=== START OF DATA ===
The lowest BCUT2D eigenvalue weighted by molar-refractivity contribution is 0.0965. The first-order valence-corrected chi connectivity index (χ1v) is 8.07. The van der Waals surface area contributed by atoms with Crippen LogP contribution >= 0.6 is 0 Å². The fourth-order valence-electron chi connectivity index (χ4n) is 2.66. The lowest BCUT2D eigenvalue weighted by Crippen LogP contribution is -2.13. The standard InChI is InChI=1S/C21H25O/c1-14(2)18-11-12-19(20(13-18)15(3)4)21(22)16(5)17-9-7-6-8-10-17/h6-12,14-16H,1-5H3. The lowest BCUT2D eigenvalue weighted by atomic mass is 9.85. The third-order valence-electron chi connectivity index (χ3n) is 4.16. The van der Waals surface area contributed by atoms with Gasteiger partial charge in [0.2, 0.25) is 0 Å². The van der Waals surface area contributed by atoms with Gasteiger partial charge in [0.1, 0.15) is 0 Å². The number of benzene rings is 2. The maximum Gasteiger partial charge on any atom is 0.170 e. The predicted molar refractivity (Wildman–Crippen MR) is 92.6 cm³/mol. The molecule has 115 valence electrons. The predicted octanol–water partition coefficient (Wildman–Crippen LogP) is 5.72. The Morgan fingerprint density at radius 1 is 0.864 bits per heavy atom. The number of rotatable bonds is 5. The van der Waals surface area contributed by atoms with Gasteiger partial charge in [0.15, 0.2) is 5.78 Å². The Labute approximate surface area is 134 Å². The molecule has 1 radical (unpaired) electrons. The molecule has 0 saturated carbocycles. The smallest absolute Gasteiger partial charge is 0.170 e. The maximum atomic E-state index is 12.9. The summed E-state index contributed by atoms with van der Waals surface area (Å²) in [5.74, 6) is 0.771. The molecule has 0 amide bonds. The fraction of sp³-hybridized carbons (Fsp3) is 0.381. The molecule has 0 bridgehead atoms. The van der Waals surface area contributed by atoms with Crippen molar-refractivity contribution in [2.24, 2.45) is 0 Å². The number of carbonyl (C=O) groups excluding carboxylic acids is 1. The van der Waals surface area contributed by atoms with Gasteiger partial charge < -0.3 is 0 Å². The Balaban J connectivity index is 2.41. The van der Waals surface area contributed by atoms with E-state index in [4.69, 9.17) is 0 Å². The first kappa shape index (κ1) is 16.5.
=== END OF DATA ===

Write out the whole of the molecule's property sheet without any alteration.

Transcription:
The lowest BCUT2D eigenvalue weighted by molar-refractivity contribution is 0.0965. The first-order valence-corrected chi connectivity index (χ1v) is 8.07. The van der Waals surface area contributed by atoms with Crippen LogP contribution >= 0.6 is 0 Å². The fourth-order valence-electron chi connectivity index (χ4n) is 2.66. The lowest BCUT2D eigenvalue weighted by Crippen LogP contribution is -2.13. The standard InChI is InChI=1S/C21H25O/c1-14(2)18-11-12-19(20(13-18)15(3)4)21(22)16(5)17-9-7-6-8-10-17/h6-12,14-16H,1-5H3. The lowest BCUT2D eigenvalue weighted by atomic mass is 9.85. The third-order valence-electron chi connectivity index (χ3n) is 4.16. The van der Waals surface area contributed by atoms with Gasteiger partial charge in [0.2, 0.25) is 0 Å². The van der Waals surface area contributed by atoms with Gasteiger partial charge in [0.1, 0.15) is 0 Å². The number of benzene rings is 2. The maximum Gasteiger partial charge on any atom is 0.170 e. The predicted molar refractivity (Wildman–Crippen MR) is 92.6 cm³/mol. The molecule has 115 valence electrons. The predicted octanol–water partition coefficient (Wildman–Crippen LogP) is 5.72. The Morgan fingerprint density at radius 1 is 0.864 bits per heavy atom. The number of rotatable bonds is 5. The van der Waals surface area contributed by atoms with Gasteiger partial charge in [0.15, 0.2) is 5.78 Å². The Labute approximate surface area is 134 Å². The molecule has 1 radical (unpaired) electrons. The molecule has 0 saturated carbocycles. The smallest absolute Gasteiger partial charge is 0.170 e. The maximum atomic E-state index is 12.9. The summed E-state index contributed by atoms with van der Waals surface area (Å²) in [5.74, 6) is 0.771. The molecule has 0 amide bonds. The fraction of sp³-hybridized carbons (Fsp3) is 0.381. The molecule has 0 bridgehead atoms. The van der Waals surface area contributed by atoms with Crippen molar-refractivity contribution in [2.24, 2.45) is 0 Å². The number of carbonyl (C=O) groups excluding carboxylic acids is 1. The van der Waals surface area contributed by atoms with Gasteiger partial charge < -0.3 is 0 Å². The Balaban J connectivity index is 2.41. The van der Waals surface area contributed by atoms with E-state index in [4.69, 9.17) is 0 Å². The first kappa shape index (κ1) is 16.5.